|Finished Raised Beds -Thanks to Jeff and Max|
Whew what a whirlwind week! Max finished the raised beds behind the greenhouse and his friend Tiffany planted them today. I was able to get some canning done, Pesticide free Apple Butter, Pickled Okra, Smoked Tomatillo Salsa. The grant trees were planted yesterday and I taught Max how to process a chicken and we managed to squeeze in some jug fishing today, Catfish for dinner tonight. Yum, nothing like providing your own food.
Still so much to do but sadly Max is leaving tomorrow after the work day is finished. We wish him luck on his endeavors.
He and Bill will be scrambling tomorrow to finish up the gutters on the barn roof and I don't know what all else as I will be preparing for market.
Here are some pics of the Slow Food Grant Trees that we finally pulled out of the High Tunnel. As I Blogged about before, we heeled the grant trees inside because I did not wish to take a chance on losing them during the dry Missouri Summer...what a joke as we were flooded until July. However, we were able to control the water input and they did beautifully. Also I was dithering around about where I wanted to put them. It came to me that I wanted to put them behind the high tunnel, where I can always make sure of their water and protection. Max and Bill cleaned out the spot to make it ready. This first tree is one of the Paw Paws. We put the Paw Paws near the end of the area where there is a little more shade. They are understory trees which means they grow under larger trees but they still need a lot of light. The trials done on Paw Paws in the last few years were done in full sun but every one I talked to who planted them in Full sun lost them, so my idea was to put them in a place which was nearer to their natural habitat but still in full sun. This shrubbery behind them provides too much protection for tomatoes but should mimic this.
|Heirloom trees after 5 months|
|Newly arrived Heirloom Grant Trees|
The Black Republican needs a separate pollinator.
I chose the Black Tartarian Cherry.
This is how much it grew since May. I had Max put his hand where the original height was when I heeled it in.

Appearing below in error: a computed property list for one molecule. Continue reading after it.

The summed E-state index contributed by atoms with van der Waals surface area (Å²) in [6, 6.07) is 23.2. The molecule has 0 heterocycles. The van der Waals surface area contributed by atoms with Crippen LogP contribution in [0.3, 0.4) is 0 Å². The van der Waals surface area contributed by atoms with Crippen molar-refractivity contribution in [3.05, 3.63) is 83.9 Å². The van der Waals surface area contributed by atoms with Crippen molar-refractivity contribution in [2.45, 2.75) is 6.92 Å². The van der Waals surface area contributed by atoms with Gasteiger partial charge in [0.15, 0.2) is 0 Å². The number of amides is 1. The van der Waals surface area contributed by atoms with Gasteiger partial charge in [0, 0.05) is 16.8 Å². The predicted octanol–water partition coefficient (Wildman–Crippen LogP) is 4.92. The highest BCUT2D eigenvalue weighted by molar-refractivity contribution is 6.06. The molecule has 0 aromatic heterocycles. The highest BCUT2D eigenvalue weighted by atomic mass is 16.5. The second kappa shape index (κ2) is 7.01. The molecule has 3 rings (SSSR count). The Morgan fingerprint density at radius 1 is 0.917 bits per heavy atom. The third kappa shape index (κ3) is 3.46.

Part of the reason for our success besides the excellent job Bill did on the high tunnel was the Route 66 organic compost which was also paid for by the Slow Food Grant. The trees were heeled in using this compost which is aptly titled -Black Gold. Perhaps I should explain; Heeling in is a term in which you are basically storing plants until you can put them in their desired spot. So you cover the roots so they won't die and then you have time to get your spot the way you want it.
So after we removed the Trees from the High tunnel. Max got a lesson on tree planting. The holes were dug and then a thick layer of compost was put in and then regular garden soil was mixed with more compost to give aeration to the roots while also allowing the heavier soil to provide the stability to hold the tree in position.
Shipping turned out to be less than expected so I ordered another Heirloom Quince that is not the Meech's quince of which 5 will be here either in November or February. Still waiting for the grower to let me know when she is ready to let them go. They were actually grafted just for us this Spring.
The quince that came in this order is a Russian Quince and actually bloomed in the High Tunnel.
This bloom was about eye level for me which under 5 ft.
This is how it looked when we were ready to plant. Bill has his hand where the original tree height was, right below where the branches start. All in all, I was very pleased with the growth of these Slow Food trees, purchased from One Green World Nursery in Oregon. All this talk about Slow Food is making me hungry. Why don't we all meet at the Luminary on November 7th for a great meal provided by and St. Louis' best chef and have drink together from the areas best distilleries. What am I talking about you say, well all this grant money has to come from somewhere and every year, Slow Food hosts a benefit to raise money to encourage local farmers to grow disappearing food sources. This benefit is called the Art of Food. There will be raffles, auctions and great food and drink to heighten awareness of disappearing food sources and raise money for the grants. What is more fun than getting together with people who have similar interests such as local food, great cuisine and a having a sustainable drink together. Save the Date, November 7th 6-10 P.M. Great prizes include; A Locally and Cleanly raised Heirloom, Bourbon Red Turkey from Vesterbrook Farm, Chocolatier for a day from Kakao and other great items. There will be great auction items from donations by Tower grove Farmers market and Schlafly Farmers market vendors.
And SO, that wraps up the end of our Wwoof sage with Max as he moves on to his next adventure. Stay Safe Max and remember that Fine line between guts and stupidity. It's been fun.
Bill and I will see the rest of you at Tower Grove tomorrow from 8-12:30. Lots of Lamb and Mom and Uncle Jack and Sue used the tractor to get the Pesticide free apples off of the trees so there are some beautiful ones. Come and get them.
God's blessings on you and yours.
Sam and Bill and Max just for today